It’s all clear on Vancouver Island and the Sunshine Coast.
You can thank a cloudier and damper-than-usual summer for that.
Around this time last year, a smoky haze lingered over the island and the coast, with the worst wildfire season in B.C. history in full effect.
That prompted Environment Canada issued a special air quality statement for Campbell River, Comox Valley, Duncan, and Nanaimo/Parksville.
Not so this year.
Across the island and coast, the air quality index sits at two, or low risk.
The reason is a huge drop in both wildfire activity and hectares burned compared to the summer of 2018.
Since April 1st, there have been 128 wildfires in the region.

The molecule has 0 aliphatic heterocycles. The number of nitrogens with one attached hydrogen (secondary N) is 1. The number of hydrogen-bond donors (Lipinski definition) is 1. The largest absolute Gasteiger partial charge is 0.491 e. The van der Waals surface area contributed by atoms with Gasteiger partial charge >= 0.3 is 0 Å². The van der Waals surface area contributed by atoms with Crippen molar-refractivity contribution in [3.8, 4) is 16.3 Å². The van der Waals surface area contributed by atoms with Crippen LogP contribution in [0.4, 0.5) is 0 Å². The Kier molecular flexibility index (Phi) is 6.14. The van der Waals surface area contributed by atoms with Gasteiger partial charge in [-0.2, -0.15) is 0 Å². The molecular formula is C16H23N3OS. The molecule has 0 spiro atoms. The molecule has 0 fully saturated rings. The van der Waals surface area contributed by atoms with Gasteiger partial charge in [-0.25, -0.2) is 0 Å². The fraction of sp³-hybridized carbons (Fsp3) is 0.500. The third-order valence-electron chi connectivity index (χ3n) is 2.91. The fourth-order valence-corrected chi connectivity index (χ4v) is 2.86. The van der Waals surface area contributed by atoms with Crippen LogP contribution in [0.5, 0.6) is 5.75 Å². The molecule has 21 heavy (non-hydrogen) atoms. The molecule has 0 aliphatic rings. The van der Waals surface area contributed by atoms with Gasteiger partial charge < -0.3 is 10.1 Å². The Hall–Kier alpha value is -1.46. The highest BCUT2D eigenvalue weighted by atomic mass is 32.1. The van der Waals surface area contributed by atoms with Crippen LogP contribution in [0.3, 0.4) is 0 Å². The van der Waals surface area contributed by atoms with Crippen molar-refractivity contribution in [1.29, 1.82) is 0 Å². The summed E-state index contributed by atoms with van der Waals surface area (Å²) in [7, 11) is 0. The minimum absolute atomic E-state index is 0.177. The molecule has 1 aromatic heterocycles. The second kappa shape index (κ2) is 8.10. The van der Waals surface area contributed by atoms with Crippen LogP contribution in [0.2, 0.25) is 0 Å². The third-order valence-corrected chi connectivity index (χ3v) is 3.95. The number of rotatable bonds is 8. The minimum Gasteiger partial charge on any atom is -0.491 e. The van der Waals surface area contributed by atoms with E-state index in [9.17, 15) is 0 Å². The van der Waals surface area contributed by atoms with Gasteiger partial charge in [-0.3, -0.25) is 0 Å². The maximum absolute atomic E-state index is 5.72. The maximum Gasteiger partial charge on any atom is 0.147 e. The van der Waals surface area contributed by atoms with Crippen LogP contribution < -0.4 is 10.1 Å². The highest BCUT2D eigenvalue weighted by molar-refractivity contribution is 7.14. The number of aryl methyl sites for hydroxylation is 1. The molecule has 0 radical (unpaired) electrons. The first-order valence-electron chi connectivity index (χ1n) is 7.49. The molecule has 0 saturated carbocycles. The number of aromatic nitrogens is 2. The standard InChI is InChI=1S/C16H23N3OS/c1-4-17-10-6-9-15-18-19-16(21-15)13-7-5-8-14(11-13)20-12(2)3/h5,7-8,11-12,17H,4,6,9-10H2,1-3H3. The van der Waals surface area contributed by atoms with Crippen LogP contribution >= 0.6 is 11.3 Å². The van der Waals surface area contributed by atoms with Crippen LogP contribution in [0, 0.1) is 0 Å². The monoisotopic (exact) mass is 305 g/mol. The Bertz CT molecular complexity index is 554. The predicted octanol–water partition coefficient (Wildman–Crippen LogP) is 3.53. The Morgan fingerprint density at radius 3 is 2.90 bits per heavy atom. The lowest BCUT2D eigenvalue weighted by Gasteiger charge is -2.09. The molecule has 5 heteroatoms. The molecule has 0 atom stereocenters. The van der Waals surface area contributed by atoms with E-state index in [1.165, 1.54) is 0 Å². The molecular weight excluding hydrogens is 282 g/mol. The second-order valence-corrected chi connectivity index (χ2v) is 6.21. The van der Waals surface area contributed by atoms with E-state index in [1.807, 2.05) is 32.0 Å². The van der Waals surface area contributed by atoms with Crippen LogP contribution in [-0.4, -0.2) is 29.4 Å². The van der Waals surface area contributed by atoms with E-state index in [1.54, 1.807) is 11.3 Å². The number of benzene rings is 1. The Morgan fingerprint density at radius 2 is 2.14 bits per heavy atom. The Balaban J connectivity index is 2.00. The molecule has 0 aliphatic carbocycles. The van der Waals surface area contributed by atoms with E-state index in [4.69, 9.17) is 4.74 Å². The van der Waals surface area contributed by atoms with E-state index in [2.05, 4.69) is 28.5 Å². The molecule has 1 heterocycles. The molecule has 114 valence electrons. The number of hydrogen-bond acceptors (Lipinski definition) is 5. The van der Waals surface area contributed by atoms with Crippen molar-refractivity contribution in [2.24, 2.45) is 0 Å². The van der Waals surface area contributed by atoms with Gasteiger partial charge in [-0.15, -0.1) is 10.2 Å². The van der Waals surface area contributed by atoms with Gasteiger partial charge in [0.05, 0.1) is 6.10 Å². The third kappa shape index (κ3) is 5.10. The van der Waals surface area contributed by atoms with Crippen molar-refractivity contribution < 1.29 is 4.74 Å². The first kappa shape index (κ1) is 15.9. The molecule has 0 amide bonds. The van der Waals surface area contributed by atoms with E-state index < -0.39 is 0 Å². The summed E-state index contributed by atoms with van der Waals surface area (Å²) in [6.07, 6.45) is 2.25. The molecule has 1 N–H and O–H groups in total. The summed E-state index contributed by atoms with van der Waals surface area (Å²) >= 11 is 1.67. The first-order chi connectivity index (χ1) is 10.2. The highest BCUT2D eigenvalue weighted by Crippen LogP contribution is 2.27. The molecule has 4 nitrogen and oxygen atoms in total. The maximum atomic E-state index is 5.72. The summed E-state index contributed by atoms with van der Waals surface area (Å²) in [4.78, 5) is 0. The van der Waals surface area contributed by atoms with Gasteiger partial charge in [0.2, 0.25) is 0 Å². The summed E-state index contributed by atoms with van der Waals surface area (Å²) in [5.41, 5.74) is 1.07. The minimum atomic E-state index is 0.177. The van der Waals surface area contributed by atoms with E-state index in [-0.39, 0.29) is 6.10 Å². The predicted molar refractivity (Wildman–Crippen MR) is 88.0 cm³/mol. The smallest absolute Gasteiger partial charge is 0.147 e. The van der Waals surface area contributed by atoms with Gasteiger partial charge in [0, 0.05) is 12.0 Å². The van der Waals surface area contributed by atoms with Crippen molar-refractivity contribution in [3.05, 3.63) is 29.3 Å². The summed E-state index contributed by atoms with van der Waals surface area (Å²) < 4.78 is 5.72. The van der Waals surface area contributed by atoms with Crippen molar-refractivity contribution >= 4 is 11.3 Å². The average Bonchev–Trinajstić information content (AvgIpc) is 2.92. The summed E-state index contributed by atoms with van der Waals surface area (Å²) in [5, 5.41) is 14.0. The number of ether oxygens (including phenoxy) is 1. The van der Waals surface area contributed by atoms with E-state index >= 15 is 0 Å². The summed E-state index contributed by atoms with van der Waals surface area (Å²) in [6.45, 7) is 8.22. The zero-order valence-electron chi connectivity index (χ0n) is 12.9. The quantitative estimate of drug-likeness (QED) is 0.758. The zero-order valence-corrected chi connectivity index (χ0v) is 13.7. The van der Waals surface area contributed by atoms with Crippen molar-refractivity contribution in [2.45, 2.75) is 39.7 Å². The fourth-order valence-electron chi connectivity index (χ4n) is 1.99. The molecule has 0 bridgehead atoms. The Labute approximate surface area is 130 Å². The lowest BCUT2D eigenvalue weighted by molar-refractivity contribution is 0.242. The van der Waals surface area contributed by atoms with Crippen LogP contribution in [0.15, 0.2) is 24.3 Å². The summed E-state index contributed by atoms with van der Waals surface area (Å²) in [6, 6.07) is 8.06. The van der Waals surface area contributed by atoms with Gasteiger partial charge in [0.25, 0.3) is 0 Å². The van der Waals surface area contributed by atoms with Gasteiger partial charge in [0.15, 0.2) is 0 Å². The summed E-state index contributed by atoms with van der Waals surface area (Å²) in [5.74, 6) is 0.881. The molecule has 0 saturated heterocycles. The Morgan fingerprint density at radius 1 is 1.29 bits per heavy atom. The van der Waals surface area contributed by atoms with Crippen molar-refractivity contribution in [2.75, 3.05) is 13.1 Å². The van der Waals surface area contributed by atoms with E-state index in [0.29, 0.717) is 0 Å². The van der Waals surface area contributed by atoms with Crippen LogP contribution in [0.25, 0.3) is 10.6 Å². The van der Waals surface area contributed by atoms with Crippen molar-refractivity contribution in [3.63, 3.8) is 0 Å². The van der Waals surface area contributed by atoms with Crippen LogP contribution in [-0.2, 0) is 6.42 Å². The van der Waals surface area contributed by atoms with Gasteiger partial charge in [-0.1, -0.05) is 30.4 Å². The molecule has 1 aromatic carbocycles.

As of August 20th last year, that number sat at 265.
The most telling stat is hectares burned.
To date, 318 hectares of coastal forest has burned which is well below the 10-year average of 11,747 hectares.
At this time last year, wildfires had ripped through 73,000 hectares in the coastal region alone.
Information officer Dorthe Jakobsen gives Mother Nature full credit for an extremely quiet wildfire season, thus far.
“At the beginning of the (wildfire) season we have a look and we try and predict long-range forecast but they are notoriously unreliable,” she said. “Although we have had above average temperatures as predicted, we have had more precipitation and more cloudy days so the relative humidity have stayed really good all summer.”
There is one new fire off of Summit Road just outside Port Alberni. It’s 3.1 hectares and burning out of control and is highly visible from Port Alberni, but no structures or infrastructures are threatened at this time.